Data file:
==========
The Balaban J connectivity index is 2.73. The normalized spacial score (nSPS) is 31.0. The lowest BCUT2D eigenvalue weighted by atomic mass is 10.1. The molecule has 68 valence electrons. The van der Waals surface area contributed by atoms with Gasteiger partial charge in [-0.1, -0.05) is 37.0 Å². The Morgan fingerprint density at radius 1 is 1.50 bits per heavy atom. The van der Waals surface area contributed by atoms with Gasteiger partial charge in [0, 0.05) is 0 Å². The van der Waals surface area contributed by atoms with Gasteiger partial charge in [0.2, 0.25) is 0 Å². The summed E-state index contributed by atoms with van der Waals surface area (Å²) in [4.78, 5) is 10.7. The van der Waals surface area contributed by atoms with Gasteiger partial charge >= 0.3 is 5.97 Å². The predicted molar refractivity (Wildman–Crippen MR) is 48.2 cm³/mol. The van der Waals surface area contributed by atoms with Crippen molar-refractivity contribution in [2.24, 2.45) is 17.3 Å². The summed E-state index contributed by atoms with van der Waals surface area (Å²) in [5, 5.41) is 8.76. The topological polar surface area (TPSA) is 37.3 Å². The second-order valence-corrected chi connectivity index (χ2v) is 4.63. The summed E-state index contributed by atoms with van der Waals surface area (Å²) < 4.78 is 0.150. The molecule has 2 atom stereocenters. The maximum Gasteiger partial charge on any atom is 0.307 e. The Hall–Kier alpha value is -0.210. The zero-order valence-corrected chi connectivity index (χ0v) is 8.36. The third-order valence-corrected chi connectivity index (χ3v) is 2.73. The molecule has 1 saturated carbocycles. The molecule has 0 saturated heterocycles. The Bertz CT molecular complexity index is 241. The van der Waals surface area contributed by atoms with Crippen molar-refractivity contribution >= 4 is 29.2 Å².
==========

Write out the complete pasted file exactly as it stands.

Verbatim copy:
The Balaban J connectivity index is 2.73. The normalized spacial score (nSPS) is 31.0. The lowest BCUT2D eigenvalue weighted by atomic mass is 10.1. The molecule has 68 valence electrons. The van der Waals surface area contributed by atoms with Gasteiger partial charge in [-0.1, -0.05) is 37.0 Å². The Morgan fingerprint density at radius 1 is 1.50 bits per heavy atom. The van der Waals surface area contributed by atoms with Gasteiger partial charge in [0, 0.05) is 0 Å². The van der Waals surface area contributed by atoms with Gasteiger partial charge in [0.2, 0.25) is 0 Å². The summed E-state index contributed by atoms with van der Waals surface area (Å²) in [4.78, 5) is 10.7. The van der Waals surface area contributed by atoms with Gasteiger partial charge >= 0.3 is 5.97 Å². The predicted molar refractivity (Wildman–Crippen MR) is 48.2 cm³/mol. The van der Waals surface area contributed by atoms with Crippen molar-refractivity contribution in [2.24, 2.45) is 17.3 Å². The summed E-state index contributed by atoms with van der Waals surface area (Å²) in [5, 5.41) is 8.76. The topological polar surface area (TPSA) is 37.3 Å². The second-order valence-corrected chi connectivity index (χ2v) is 4.63. The summed E-state index contributed by atoms with van der Waals surface area (Å²) < 4.78 is 0.150. The molecule has 2 atom stereocenters. The maximum Gasteiger partial charge on any atom is 0.307 e. The Hall–Kier alpha value is -0.210. The zero-order valence-corrected chi connectivity index (χ0v) is 8.36. The third-order valence-corrected chi connectivity index (χ3v) is 2.73. The molecule has 1 saturated carbocycles. The molecule has 0 saturated heterocycles. The Bertz CT molecular complexity index is 241. The van der Waals surface area contributed by atoms with Crippen molar-refractivity contribution >= 4 is 29.2 Å².